ADHD Treatment For Teens with Autism Spectrum Disorder
Autism and ADHD are different developmental disorders, but they can have certain common symptoms. For example, children with autism may struggle with impulsivity and have problems in school and relationships— and these same symptoms can be shared by children with ADHD. A common misunderstanding is that teens with autism usually also have ADHD. While this is common occurrence, sometimes signs of ADHD are better understood with a single diagnosis of autism. It all depends on the individual. Leading residential treatment centers for teens with Autism Spectrum Disorder also address common co-occurring disorders, like ADHD, by taking a holistic approach that focuses on the overall wellbeing and confidence of teens.
The guide is meant to be comprehensive, but as such, not every section will be applicable to everyone. Instead, we invite you to click on the links in the table of contents to jump to the sections that most interest you.
What are Signs of ADHD in Teens on the Autism Spectrum?
There is no one-size-fits-all definition of attention issues. They are better understood as a spectrum of symptoms across multiple categories, similar to our understanding of Autism Spectrum Disorder. Signs and symptoms of attention issues associated with Attention Deficit Hyperactivity Disorder typically fall in at least one of the following categories:
- Easily distracted
- Daydreaming constantly
- Failure to follow directions
- Easily bored
- Losing things
- Trouble understanding new ideas
- Doesn’t listen when spoken to
- Constantly interrupts people
- Can’t hold back emotions
- Frustrated easily and impatient
- Makes inappropriate comments
- Can’t wait for their turn
- Not thinking of the consequences of their actions
- Difficulty sleeping
- Can’t sit still
- Appears restless
- Takes risks
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Is ADHD a Co-Occurring Problem or a Symptom of Autism Spectrum Disorder?
For some teens who had previously been diagnosed with multiple other mental health struggles, recognizing that they might be on the spectrum narrows down the number of accurate diagnoses. However, it is still possible and not uncommon for a teen to be diagnosed with both autism and ADHD. Recent research also places ADHD into a “neurodevelopmental disorder” category rather than considering it a learning disability, which further explains the overlap in executive functioning issues between the disorders.
Psychologists have expressed concerns that as autism-related inattentiveness is often confused with ADHD, many children who would benefit from autism treatment do not get the support they needed, if they have not displayed obvious traits of autism across other categories. Reframing autism as a spectrum disorder has helped psychologists at Seven Stars RTC understand that there is not a single profile of someone with autism and that many people on the spectrum are vulnerable to other mental health struggles that aren’t necessarily directly related to ASD.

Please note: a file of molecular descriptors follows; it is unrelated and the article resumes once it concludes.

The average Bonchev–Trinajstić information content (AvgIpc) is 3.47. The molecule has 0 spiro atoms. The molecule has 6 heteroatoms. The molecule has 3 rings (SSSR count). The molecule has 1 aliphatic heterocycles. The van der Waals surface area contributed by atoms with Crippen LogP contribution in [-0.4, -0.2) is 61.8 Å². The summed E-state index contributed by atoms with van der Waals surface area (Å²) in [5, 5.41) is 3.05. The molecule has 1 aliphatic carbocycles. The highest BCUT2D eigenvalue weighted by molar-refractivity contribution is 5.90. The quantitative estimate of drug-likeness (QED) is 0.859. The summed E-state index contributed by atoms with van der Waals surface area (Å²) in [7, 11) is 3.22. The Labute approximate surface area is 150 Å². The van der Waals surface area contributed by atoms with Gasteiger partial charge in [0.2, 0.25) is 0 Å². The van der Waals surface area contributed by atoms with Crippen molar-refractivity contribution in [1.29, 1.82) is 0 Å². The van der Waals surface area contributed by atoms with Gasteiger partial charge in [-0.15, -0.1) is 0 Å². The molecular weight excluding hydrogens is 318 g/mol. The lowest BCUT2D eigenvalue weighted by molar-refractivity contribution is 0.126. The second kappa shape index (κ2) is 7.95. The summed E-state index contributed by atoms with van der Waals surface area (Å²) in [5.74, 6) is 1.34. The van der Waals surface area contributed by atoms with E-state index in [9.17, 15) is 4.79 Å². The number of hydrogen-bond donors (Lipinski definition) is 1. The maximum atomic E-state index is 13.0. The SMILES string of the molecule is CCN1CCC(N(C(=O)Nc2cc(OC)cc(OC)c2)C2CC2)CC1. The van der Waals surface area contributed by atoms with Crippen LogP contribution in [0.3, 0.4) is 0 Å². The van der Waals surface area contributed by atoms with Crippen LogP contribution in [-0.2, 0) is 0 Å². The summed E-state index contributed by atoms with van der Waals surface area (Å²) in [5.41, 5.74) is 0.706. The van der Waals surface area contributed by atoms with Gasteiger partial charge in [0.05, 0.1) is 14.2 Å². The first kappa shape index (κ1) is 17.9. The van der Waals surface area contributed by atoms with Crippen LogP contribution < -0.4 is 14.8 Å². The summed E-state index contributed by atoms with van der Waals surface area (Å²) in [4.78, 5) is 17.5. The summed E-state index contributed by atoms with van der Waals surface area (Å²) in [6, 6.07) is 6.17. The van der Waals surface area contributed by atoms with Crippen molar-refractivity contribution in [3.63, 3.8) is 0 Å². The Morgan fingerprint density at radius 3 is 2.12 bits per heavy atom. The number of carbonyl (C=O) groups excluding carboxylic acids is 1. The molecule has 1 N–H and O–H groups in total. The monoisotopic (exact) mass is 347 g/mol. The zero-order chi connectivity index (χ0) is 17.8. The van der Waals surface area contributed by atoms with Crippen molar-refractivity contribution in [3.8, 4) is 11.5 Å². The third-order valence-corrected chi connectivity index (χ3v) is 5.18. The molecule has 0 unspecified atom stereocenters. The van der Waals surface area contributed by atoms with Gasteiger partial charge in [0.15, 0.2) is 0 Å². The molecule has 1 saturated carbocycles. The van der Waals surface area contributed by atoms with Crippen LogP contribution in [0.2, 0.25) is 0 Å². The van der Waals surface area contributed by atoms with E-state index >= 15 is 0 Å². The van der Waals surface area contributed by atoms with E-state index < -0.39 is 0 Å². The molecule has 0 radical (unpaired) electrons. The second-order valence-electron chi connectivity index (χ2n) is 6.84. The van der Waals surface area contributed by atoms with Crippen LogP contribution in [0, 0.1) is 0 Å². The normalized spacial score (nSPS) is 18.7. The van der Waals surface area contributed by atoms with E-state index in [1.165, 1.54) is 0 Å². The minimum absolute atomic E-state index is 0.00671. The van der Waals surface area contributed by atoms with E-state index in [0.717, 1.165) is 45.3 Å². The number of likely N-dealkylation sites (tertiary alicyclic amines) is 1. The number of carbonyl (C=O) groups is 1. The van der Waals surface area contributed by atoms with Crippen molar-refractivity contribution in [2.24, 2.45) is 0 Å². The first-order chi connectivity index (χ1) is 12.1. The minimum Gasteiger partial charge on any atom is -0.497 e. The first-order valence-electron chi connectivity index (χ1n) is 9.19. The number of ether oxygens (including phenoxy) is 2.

Many kids with autism do have attention issues, but the nature of the problem may be different than in ADHD. It’s difficult to get the attention of children with ADHD or to keep them on task. In contrast, children with autism have trouble shifting attention away from their narrow range of interests.
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How Does Seven Stars RTC Support Teens with ADHD?
Seven Stars is a residential treatment program for teens of all genders ages 13-18 that are on the autism spectrum. Some of the most common themes among the students we work with are ADHD, academic struggles, and difficulty with self-regulation. Seven Stars utilizes principles of positive psychology to help these teens discover new passions and truly learn the extent of their abilities. Our staff has years of experience working with a neurodiverse population and uses a variety of evidence-based therapies to help teens become more confident and successful.
Seven Stars RTC takes an individualized approach to therapy and academics to meet the diverse needs of our student population. With rolling admissions, students are able to earn credits through an accredited school and learn at their own pace. During their time on campus, we focus on rebuilding the confidence of students within a classroom setting and creating opportunities for the improvement of study skills and social skills.
During off-campus adventure therapy, students experience fun and exciting activities designed to offer moments of reflection and confidence-building. Many teens with ADHD struggle with synching their thoughts with their actions, so physical activity helps them match their energy and learn creative ways to self-regulate. Students develop a stronger sense of community while participating in activities such as skiing, backpacking, and rock climbing. Every aspect of our program is designed to foster personal growth in teens.